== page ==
As the 2018 election approaches, mayoral and city council can­di­dates have reported local election signs dis­ap­pearing across Hillsdale County.

Coun­cilman Adam Stock­yard’s election signs are among those stolen.
(Photo: Hillsdale City Council)

Mayoral can­didate Adam Stockford has lost 20 signs. Addi­tionally, mayoral can­didate Scott Ses­sions has lost four signs.

Stolen signs is a regular occur­rence during elec­tions, and the police don’t actively pursue cases unless the home­owner catches the thief, Hillsdale Police Chief Scott Hephner said.

“Almost every election when can­di­dates put signs out in the yard, signs go missing,” Hephner said. “Some of it is just theft; some people might have repur­posed the signs. It’s not usually a huge deal. If we come across someone with a sign, we usually just make sure we make them put it back.”

Some­times home­owners move signs too close to the curb when mowing their lawns, but the city usually calls to warn the can­didate before moving the signs. The mayoral can­di­dates and the police are unable to verify who is taking the signs, but they said they suspect it could be pranks by local stu­dents.

“So far, every election I’ve been in signs go missing,” Ses­sions said. “Some­times kids take them. I don’t know who else would take them. If they are kids, I think they would be doing it for a prank. I can’t think of any other reason, and I know some­times they take street signs.”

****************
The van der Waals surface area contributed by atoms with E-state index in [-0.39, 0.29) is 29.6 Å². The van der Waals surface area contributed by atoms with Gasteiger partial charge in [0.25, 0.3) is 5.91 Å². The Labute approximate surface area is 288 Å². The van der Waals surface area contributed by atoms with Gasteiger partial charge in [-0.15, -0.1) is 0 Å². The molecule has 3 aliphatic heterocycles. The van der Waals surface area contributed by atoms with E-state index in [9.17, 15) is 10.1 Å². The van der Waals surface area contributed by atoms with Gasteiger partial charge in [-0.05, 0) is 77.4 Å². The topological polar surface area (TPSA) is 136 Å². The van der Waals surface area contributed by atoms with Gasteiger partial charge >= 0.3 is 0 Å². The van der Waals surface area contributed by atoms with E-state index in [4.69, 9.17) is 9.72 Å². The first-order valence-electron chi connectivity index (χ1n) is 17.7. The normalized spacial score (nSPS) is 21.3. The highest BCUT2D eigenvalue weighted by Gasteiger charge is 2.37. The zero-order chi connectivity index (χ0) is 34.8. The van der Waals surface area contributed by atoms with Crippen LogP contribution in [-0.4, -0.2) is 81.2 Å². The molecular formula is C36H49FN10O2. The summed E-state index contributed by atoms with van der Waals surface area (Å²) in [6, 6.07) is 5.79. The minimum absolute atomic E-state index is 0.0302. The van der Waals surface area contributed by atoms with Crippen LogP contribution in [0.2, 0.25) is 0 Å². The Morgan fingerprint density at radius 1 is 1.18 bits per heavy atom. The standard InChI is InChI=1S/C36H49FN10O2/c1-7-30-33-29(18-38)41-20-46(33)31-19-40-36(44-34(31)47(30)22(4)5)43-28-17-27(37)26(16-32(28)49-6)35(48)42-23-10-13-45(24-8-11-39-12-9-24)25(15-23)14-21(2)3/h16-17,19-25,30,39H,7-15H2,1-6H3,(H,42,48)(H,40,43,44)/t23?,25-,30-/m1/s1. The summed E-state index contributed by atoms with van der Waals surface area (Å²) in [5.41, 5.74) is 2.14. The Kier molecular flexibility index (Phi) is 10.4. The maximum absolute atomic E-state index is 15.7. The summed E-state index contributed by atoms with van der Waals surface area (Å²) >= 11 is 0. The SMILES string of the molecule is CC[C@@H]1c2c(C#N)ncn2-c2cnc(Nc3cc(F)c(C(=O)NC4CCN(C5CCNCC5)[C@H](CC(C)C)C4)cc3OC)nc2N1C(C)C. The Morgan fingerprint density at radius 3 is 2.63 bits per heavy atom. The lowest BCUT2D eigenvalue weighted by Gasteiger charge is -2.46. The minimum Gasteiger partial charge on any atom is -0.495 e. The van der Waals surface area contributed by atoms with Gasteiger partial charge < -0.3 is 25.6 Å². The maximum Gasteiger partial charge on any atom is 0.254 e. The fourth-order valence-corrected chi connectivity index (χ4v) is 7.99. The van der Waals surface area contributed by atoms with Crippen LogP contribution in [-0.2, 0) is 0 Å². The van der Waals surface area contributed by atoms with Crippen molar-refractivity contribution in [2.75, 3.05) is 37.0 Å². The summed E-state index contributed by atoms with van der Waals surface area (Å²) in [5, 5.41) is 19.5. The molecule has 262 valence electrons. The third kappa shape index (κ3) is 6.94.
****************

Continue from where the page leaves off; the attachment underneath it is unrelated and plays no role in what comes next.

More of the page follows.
Ses­sions put out 60 signs for the race, each of which cost $6. Only four went missing, and Ses­sions said he was not con­cerned that the missing signs would impact the race.

Stockford cam­paigned with 120 signs, but he lost far more to the thefts, which cost him almost $200 worth in stolen signs.

“The frus­trating part is having to replace them. And the signs aren’t cheap,” Stockford said. “The thing to remember if you decide you want to steal signs is that if you are doing it to harm the can­didate, most of the time the signs come from dona­tions of people right here in the com­munity of Hillsdale — teachers and fire­fighters, house­wives, engi­neers, janitors.They are people trying to par­tic­ipate in the political process in some way through small con­tri­bu­tions, and that’s what is used to make the pur­chases. I guess it is coun­ter­pro­ductive.”